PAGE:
I was surprised when I downloaded and launched a few different applications. A lot of the applications that were not yet optimized for Honeycomb when I tested the XOOM just three months ago are now updated to properly display on a tablet. The application support isn't quite where it needs to be just yet, but it's definitely coming around. Also worth noting is that it is extremely hard to distinguish whether an application is tablet-optimized in Android Market. Hopefully the pending update will fix this.

One of the more impressive aspects of the Transformer is its bright and crisp display. I've never been much of a display buff. I know some people complain of the checkerboard effect, washed out displays, and so on and so forth. Generally, as long as the display is halfway decent, I'm pretty happy. But the display on the Transformer is surprisingly very nice, especially compared to the XOOM's. I took my mother's XOOM, my iPad, and the Transformer into a dark room and compared the displays. The iPad's display had the most saturation, the XOOM's was completely washed out and made the purple background appear blue. The Transformer's IPS display was the most crisp and clear, something I wouldn't have expected out of the cheaper tablet.

The Transformer comes in both 16GB and 32GB versions. Being the memory hog that I am, I couldn't deal with only 16GB. I splurged and bought the larger version and popped a 16GB microSD card into the working slot. This is something that really puts Motorola to shame, whose XOOM came to market as an unfinished product with a nonworking microSD card slot. The slot on the Transformer works almost flawlessly, and if you purchase the keyboard dock along with the tablet, you have even more space for external memory. Just as an example, I plugged my 500GB external hard drive, an 8GB SD card, 16GB flash drive, and a 16GB microSD card into my Transformer and dock. That's right, I had a total of 572GB of storage space available on my Transformer at once. Not to mention, I had my entire music library available in Google's Music Beta, so my music wasn't hogging any of that precious memory. This is a little on the ridiculous side, but it should serve as a testament to this tablet's versatility.

Since the speakers are on each side of the tablet, they do provide a good sense of stereo. And with their placement, if you are holding the tablet in landscape with both hands, you can direct the sound towards you with the palms of your hands. That said, it's just as easy to cover them. Even at their loudest setting, the speakers are pretty quiet, especially in comparison to the Dolby speaker on my ThunderBolt or even the iPad's speaker.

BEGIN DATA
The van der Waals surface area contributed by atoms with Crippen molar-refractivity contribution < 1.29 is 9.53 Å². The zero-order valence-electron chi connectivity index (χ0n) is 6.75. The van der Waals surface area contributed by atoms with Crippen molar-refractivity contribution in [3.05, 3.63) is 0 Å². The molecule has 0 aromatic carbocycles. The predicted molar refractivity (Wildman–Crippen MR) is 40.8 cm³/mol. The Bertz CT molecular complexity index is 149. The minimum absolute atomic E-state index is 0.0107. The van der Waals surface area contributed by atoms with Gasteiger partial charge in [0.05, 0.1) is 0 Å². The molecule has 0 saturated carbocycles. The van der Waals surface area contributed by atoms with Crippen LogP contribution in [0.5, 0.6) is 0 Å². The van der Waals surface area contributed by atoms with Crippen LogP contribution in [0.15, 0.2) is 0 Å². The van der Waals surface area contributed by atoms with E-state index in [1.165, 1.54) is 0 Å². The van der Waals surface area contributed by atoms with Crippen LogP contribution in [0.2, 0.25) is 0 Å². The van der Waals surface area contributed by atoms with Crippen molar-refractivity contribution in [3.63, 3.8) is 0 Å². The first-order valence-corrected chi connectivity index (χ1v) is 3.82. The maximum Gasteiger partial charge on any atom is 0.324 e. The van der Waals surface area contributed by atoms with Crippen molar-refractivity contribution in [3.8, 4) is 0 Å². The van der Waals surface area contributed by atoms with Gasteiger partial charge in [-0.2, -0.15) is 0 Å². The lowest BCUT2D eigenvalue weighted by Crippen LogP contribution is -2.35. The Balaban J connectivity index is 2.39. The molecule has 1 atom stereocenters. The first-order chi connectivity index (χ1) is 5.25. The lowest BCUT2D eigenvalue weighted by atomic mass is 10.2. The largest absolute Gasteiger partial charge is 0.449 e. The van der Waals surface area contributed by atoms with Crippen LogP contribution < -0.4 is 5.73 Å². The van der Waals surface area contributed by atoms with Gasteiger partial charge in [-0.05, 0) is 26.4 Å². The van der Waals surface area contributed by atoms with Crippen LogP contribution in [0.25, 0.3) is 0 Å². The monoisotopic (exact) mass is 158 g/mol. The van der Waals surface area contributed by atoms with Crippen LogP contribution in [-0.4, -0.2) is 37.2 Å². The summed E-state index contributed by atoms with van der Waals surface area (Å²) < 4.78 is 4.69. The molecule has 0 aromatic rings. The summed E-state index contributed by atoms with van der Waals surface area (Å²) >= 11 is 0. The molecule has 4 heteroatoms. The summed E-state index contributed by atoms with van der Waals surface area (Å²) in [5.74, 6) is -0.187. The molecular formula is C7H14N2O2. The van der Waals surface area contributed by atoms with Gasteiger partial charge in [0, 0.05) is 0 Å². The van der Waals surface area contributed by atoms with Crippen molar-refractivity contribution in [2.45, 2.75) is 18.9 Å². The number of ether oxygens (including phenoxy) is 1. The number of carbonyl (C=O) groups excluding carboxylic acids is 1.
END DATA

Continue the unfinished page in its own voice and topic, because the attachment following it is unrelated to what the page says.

The high point of this tablet is easily battery life. Something that could definitely use some improving is standby time as the tablet drains drastically overnight. In comparison to my iPad, which can go weeks without me touching it and barely draining whatsoever, the Transformer drained from about 70 percent to 35 percent during the night. It does seem sporadic, too. But while in use, the tablet has shown nothing but respectable battery life. ASUS rates the tablet to get roughly 9.5 hours of use and that's about what you will get out of it. Even though it drains fairly slowly, its charge time is pretty quick. Just based on some rough math and estimation, the Transformer will charge from completely dead to 100 percent in just over two hours.

If you use the keyboard dock, battery life is absolutely outstanding. The keyboard dock will power the tablet until it reaches 10 percent battery left. At that point, the tablet will switch to its own battery power and the keyboard will continue to power itself. The keyboard is rated at 6 hours of use and I consistently got 8 and a half hours out of it before it would hit the 10 percent threshold. One day last week, I took the Transformer off of charge at 11 am. At 3:30 am (yes, 16 and a half hours later) and after roughly 14 and a half hours of moderate to heavy use, the battery level was still at an outstanding 42 percent and the keyboard's battery was somewhere above 3 percent as indicated by the LED notifier. If you are looking for a tablet to use heavily all day and want to make it through the day, this is the way to go.